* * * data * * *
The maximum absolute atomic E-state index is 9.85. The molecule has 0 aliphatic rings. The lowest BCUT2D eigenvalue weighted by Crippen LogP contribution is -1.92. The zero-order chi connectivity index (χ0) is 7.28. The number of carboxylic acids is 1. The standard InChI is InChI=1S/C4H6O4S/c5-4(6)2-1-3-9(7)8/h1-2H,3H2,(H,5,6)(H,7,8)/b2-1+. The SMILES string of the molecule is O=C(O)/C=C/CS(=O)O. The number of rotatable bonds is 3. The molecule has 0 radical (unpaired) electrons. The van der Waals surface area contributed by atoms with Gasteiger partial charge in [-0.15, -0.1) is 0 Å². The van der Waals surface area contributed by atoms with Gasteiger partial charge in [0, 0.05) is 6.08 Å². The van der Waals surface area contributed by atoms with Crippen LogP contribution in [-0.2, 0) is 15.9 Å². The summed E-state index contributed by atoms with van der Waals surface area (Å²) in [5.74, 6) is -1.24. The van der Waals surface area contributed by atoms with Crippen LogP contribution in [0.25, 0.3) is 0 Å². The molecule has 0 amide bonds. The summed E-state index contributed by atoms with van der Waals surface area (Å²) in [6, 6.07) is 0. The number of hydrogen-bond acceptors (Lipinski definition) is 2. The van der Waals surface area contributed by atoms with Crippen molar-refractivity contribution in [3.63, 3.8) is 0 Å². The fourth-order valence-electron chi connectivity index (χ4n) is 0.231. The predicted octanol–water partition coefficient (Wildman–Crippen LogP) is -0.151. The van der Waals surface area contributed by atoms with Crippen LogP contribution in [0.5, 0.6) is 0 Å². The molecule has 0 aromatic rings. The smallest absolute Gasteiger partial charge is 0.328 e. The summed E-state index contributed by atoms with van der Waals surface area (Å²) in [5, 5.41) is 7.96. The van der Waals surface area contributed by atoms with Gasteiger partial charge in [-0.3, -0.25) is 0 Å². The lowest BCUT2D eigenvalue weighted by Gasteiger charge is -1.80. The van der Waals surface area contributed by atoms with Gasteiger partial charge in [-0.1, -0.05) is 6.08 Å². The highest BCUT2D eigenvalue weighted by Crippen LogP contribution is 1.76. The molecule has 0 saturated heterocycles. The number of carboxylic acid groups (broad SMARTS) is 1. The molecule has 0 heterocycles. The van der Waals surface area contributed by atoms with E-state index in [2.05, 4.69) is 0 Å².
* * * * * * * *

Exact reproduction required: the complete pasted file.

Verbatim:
The maximum absolute atomic E-state index is 9.85. The molecule has 0 aliphatic rings. The lowest BCUT2D eigenvalue weighted by Crippen LogP contribution is -1.92. The zero-order chi connectivity index (χ0) is 7.28. The number of carboxylic acids is 1. The standard InChI is InChI=1S/C4H6O4S/c5-4(6)2-1-3-9(7)8/h1-2H,3H2,(H,5,6)(H,7,8)/b2-1+. The SMILES string of the molecule is O=C(O)/C=C/CS(=O)O. The number of rotatable bonds is 3. The molecule has 0 radical (unpaired) electrons. The van der Waals surface area contributed by atoms with Gasteiger partial charge in [-0.15, -0.1) is 0 Å². The van der Waals surface area contributed by atoms with Gasteiger partial charge in [0, 0.05) is 6.08 Å². The van der Waals surface area contributed by atoms with Crippen LogP contribution in [-0.2, 0) is 15.9 Å². The summed E-state index contributed by atoms with van der Waals surface area (Å²) in [5.74, 6) is -1.24. The van der Waals surface area contributed by atoms with Crippen LogP contribution in [0.25, 0.3) is 0 Å². The molecule has 0 amide bonds. The summed E-state index contributed by atoms with van der Waals surface area (Å²) in [6, 6.07) is 0. The number of hydrogen-bond acceptors (Lipinski definition) is 2. The van der Waals surface area contributed by atoms with Crippen molar-refractivity contribution in [3.63, 3.8) is 0 Å². The fourth-order valence-electron chi connectivity index (χ4n) is 0.231. The predicted octanol–water partition coefficient (Wildman–Crippen LogP) is -0.151. The van der Waals surface area contributed by atoms with Crippen LogP contribution in [0.5, 0.6) is 0 Å². The molecule has 0 aromatic rings. The smallest absolute Gasteiger partial charge is 0.328 e. The summed E-state index contributed by atoms with van der Waals surface area (Å²) in [5, 5.41) is 7.96. The van der Waals surface area contributed by atoms with Gasteiger partial charge in [-0.3, -0.25) is 0 Å². The lowest BCUT2D eigenvalue weighted by Gasteiger charge is -1.80. The van der Waals surface area contributed by atoms with Gasteiger partial charge in [-0.1, -0.05) is 6.08 Å². The highest BCUT2D eigenvalue weighted by Crippen LogP contribution is 1.76. The molecule has 0 saturated heterocycles. The number of carboxylic acid groups (broad SMARTS) is 1. The molecule has 0 heterocycles. The van der Waals surface area contributed by atoms with E-state index in [2.05, 4.69) is 0 Å².